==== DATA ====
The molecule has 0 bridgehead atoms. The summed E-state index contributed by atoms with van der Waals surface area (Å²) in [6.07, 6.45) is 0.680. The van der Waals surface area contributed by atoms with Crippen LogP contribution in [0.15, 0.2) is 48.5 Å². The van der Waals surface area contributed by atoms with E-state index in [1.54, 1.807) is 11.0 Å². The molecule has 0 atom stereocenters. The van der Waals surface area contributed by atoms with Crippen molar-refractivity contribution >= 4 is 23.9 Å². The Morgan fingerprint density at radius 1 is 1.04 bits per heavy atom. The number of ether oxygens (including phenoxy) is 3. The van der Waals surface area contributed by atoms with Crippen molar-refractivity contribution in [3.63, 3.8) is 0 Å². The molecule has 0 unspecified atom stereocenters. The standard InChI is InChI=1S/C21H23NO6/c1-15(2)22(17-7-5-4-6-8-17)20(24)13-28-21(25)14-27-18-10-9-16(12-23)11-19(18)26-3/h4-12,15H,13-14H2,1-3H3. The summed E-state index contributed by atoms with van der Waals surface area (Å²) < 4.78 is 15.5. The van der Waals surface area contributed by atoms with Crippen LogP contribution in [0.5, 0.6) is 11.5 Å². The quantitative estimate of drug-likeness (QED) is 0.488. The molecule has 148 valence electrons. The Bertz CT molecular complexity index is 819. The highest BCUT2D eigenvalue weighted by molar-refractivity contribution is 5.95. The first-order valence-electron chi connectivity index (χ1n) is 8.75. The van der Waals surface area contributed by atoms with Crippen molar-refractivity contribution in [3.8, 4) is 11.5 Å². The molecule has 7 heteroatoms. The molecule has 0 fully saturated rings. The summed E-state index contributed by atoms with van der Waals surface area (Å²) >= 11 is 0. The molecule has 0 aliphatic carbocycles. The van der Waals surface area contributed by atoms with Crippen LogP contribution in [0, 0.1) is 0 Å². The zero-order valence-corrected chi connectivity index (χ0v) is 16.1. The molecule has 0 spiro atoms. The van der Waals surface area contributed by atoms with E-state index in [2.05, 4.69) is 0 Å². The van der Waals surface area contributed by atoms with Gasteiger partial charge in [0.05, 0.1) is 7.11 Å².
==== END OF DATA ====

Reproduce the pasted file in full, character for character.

The molecule has 0 bridgehead atoms. The summed E-state index contributed by atoms with van der Waals surface area (Å²) in [6.07, 6.45) is 0.680. The van der Waals surface area contributed by atoms with Crippen LogP contribution in [0.15, 0.2) is 48.5 Å². The van der Waals surface area contributed by atoms with E-state index in [1.54, 1.807) is 11.0 Å². The molecule has 0 atom stereocenters. The van der Waals surface area contributed by atoms with Crippen molar-refractivity contribution >= 4 is 23.9 Å². The Morgan fingerprint density at radius 1 is 1.04 bits per heavy atom. The number of ether oxygens (including phenoxy) is 3. The van der Waals surface area contributed by atoms with Crippen molar-refractivity contribution in [3.63, 3.8) is 0 Å². The molecule has 0 unspecified atom stereocenters. The standard InChI is InChI=1S/C21H23NO6/c1-15(2)22(17-7-5-4-6-8-17)20(24)13-28-21(25)14-27-18-10-9-16(12-23)11-19(18)26-3/h4-12,15H,13-14H2,1-3H3. The summed E-state index contributed by atoms with van der Waals surface area (Å²) < 4.78 is 15.5. The van der Waals surface area contributed by atoms with Crippen LogP contribution in [0.5, 0.6) is 11.5 Å². The quantitative estimate of drug-likeness (QED) is 0.488. The molecule has 148 valence electrons. The Bertz CT molecular complexity index is 819. The highest BCUT2D eigenvalue weighted by molar-refractivity contribution is 5.95. The first-order valence-electron chi connectivity index (χ1n) is 8.75. The van der Waals surface area contributed by atoms with Crippen molar-refractivity contribution in [3.8, 4) is 11.5 Å². The molecule has 7 heteroatoms. The molecule has 0 fully saturated rings. The summed E-state index contributed by atoms with van der Waals surface area (Å²) >= 11 is 0. The molecule has 0 aliphatic carbocycles. The van der Waals surface area contributed by atoms with Crippen LogP contribution in [0, 0.1) is 0 Å². The zero-order valence-corrected chi connectivity index (χ0v) is 16.1. The molecule has 0 spiro atoms. The van der Waals surface area contributed by atoms with E-state index in [2.05, 4.69) is 0 Å². The van der Waals surface area contributed by atoms with Gasteiger partial charge in [0.05, 0.1) is 7.11 Å².